Ideas of Order in the Novels of Thomas Pynchon

Molly Hite



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“Of [recent studies on Pynchon] Molly Hite's is by all measures the most provocatively conceived and best written. Ideas of Order in the Novels of Thomas Pynchon essays, in chronological sequence, the three Pynchon novels published to date. . . . Her book differs in its determination to see Pynchon whole, to grasp the interworkings of genre and structure, and thus to put the writer's craft and his ideas under an overarching interpretation.” —Modern Fiction Studies

Somewhere near the beginning of this incisive critical study of perhaps the most elusive and, to some minds, structurally disordered of living writers, Molly Hite notes that the idea of order has always fascinated novelists. She attributes this to the genre's being a hybrid, committed as it is, on the one hand, to a rigorous teleology in which events exist for the sake of resolution, and, on the other, to imitating a world that stubbornly refuses to ad up. the teleological impetus of narrative, she notes, reflects a “a God-ordered universe,” while the mimetic tendency describes “a man-centered world.” And because the two world views are irreconcilable, they pose a dilemma—the dilemma that Pynchon treats satirically in his three novels: that the alternative to theology is paranoia.

In confronting his characters with evidence that either a transcendent power imposes order on the world, or that, in the absence of such a power, all order is illusory, Pynchon parodies a postromantic attitude that takes these extremes as exhaustive. He invites his characters—and his readers—to consider and to regard as somehow “authorized” such interpretations as that either some version of Providence, be it benign or malign, is directing history to its own ends, or events are perfectly discrete and human life is meaningless. And these are interpretations that Pynchon regards, not only as opposing, but as exclusive; and they exclude not only one another, but claim also to exclude that “middle” region of meaning and discourse that is the traditional subject matter of the novel.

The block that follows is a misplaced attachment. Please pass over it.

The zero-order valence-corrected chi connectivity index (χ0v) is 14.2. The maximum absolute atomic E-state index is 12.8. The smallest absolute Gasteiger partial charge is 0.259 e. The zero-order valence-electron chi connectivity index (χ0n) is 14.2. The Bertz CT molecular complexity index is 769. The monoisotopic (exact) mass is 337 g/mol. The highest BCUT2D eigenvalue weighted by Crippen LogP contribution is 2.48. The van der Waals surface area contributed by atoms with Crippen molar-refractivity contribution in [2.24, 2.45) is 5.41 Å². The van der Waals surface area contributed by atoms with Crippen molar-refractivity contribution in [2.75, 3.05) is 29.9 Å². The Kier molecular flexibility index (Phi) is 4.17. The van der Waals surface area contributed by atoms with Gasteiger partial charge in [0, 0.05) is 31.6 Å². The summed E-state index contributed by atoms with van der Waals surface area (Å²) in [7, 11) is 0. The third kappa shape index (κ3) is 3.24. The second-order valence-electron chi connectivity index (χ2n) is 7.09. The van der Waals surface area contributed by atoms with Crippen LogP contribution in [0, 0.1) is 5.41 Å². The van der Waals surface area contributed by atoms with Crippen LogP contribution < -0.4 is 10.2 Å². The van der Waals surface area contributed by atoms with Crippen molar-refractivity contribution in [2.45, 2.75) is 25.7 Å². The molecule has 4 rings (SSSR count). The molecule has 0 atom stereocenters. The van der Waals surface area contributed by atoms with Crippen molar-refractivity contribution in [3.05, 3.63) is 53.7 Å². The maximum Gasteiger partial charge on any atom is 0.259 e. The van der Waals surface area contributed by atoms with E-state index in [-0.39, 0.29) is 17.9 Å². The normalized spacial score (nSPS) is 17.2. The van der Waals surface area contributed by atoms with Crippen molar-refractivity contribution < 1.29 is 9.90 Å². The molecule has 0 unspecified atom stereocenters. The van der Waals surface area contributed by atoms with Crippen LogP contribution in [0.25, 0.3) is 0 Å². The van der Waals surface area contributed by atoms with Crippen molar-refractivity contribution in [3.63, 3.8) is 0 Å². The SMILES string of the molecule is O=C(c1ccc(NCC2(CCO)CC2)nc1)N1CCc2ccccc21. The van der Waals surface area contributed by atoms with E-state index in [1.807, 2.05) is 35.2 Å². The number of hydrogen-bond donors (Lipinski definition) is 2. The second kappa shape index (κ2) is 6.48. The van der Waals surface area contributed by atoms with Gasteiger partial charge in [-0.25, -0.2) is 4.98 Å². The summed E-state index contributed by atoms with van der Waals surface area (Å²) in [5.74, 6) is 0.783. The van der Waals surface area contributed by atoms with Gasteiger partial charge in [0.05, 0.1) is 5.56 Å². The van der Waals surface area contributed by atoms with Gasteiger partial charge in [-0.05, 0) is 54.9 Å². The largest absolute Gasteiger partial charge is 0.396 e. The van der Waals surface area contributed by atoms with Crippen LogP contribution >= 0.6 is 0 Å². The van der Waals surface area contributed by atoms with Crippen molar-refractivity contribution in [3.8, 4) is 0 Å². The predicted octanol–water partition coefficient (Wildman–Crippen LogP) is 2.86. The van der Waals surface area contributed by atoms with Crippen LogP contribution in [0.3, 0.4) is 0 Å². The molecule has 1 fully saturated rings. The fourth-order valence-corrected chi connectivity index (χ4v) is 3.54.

By manipulating these extremes, Pynchon provokes his readers to reconsider the grounds for meaning and value that characterize the secular human world the novel traditionally produces. Like all great innovators in fiction, he reinvents his form by discovering new possibilities in the novel's defining conditions. Like his heroine Oedipa Maas, he sets out to “project a world”—the novelist's fundamental task—but unlike Oedipa he recognizes that a world adequate to human reality must remain open to possibility. It can neither be eternally ordered toward a predestined end, nor can it be chaotic. Pynchon's fictional worlds are, accordingly, pluralistic, and are governed, not by a rigid, absolute, transcendentally imposed idea of order, but by multiple partial, overlapping, and often conflicting ideas of order.

The worlds that Pynchon projects in his three novels—V., The Crying of Lot 49, and Gravity's Rainbow—are complex and difficult to negotiate; but they are not, Dr. Hite insists, incoherent. And even when they are most bizarre and surreal, they are familiar; for they evoke a multilayered reality in which multiple means of putting things together manage to coexist without ever resolving into a single, definitive system of organization. By placing thematic concerns within the context of Pynchon's experiments with narrative structure and voice, and in this way helping to correct the imbalance caused by a body of criticism that has tended to minimize such formal features, Dr. Hite leads to an increased understanding of Pynchon's spectacle of a postreligious society committed to a vision of apocalypse.

Molly Hite is assistant professor of English at Cornell University.